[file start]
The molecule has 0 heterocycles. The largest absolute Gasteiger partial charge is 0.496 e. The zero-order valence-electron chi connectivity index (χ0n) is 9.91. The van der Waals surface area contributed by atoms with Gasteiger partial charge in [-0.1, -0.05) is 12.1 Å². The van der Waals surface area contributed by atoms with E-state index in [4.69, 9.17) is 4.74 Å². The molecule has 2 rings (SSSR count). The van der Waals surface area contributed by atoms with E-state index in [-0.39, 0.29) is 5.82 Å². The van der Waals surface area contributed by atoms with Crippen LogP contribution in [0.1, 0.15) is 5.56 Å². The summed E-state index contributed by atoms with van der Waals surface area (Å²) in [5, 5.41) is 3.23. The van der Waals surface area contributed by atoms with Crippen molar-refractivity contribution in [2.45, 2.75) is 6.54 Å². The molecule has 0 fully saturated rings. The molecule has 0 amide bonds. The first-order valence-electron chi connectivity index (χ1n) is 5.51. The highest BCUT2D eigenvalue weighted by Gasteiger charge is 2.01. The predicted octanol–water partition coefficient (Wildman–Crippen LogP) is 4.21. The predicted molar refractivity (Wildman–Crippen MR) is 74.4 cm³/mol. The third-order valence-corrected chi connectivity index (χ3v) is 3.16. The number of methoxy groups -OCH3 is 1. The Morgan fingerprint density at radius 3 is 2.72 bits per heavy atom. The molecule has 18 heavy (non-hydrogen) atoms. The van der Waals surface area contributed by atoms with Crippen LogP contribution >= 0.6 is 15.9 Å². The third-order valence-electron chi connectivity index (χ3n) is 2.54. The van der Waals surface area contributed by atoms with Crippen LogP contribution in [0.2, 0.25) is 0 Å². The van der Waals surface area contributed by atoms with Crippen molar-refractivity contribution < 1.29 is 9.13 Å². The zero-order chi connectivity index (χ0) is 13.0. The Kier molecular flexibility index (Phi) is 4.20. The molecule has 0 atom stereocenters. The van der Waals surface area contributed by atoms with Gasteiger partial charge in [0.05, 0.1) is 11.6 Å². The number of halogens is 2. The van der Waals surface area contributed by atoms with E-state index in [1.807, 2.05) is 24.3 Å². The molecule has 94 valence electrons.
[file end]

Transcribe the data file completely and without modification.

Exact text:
The molecule has 0 heterocycles. The largest absolute Gasteiger partial charge is 0.496 e. The zero-order valence-electron chi connectivity index (χ0n) is 9.91. The van der Waals surface area contributed by atoms with Gasteiger partial charge in [-0.1, -0.05) is 12.1 Å². The van der Waals surface area contributed by atoms with E-state index in [4.69, 9.17) is 4.74 Å². The molecule has 2 rings (SSSR count). The van der Waals surface area contributed by atoms with E-state index in [-0.39, 0.29) is 5.82 Å². The van der Waals surface area contributed by atoms with Crippen LogP contribution in [0.1, 0.15) is 5.56 Å². The summed E-state index contributed by atoms with van der Waals surface area (Å²) in [5, 5.41) is 3.23. The van der Waals surface area contributed by atoms with Crippen molar-refractivity contribution in [2.45, 2.75) is 6.54 Å². The molecule has 0 fully saturated rings. The molecule has 0 amide bonds. The first-order valence-electron chi connectivity index (χ1n) is 5.51. The highest BCUT2D eigenvalue weighted by Gasteiger charge is 2.01. The predicted octanol–water partition coefficient (Wildman–Crippen LogP) is 4.21. The predicted molar refractivity (Wildman–Crippen MR) is 74.4 cm³/mol. The third-order valence-corrected chi connectivity index (χ3v) is 3.16. The number of methoxy groups -OCH3 is 1. The Morgan fingerprint density at radius 3 is 2.72 bits per heavy atom. The molecule has 18 heavy (non-hydrogen) atoms. The van der Waals surface area contributed by atoms with Crippen LogP contribution >= 0.6 is 15.9 Å². The third-order valence-electron chi connectivity index (χ3n) is 2.54. The van der Waals surface area contributed by atoms with Crippen LogP contribution in [0.2, 0.25) is 0 Å². The van der Waals surface area contributed by atoms with Crippen molar-refractivity contribution < 1.29 is 9.13 Å². The zero-order chi connectivity index (χ0) is 13.0. The Kier molecular flexibility index (Phi) is 4.20. The molecule has 0 atom stereocenters. The van der Waals surface area contributed by atoms with Gasteiger partial charge in [0.05, 0.1) is 11.6 Å². The number of halogens is 2. The van der Waals surface area contributed by atoms with E-state index in [1.807, 2.05) is 24.3 Å². The molecule has 94 valence electrons.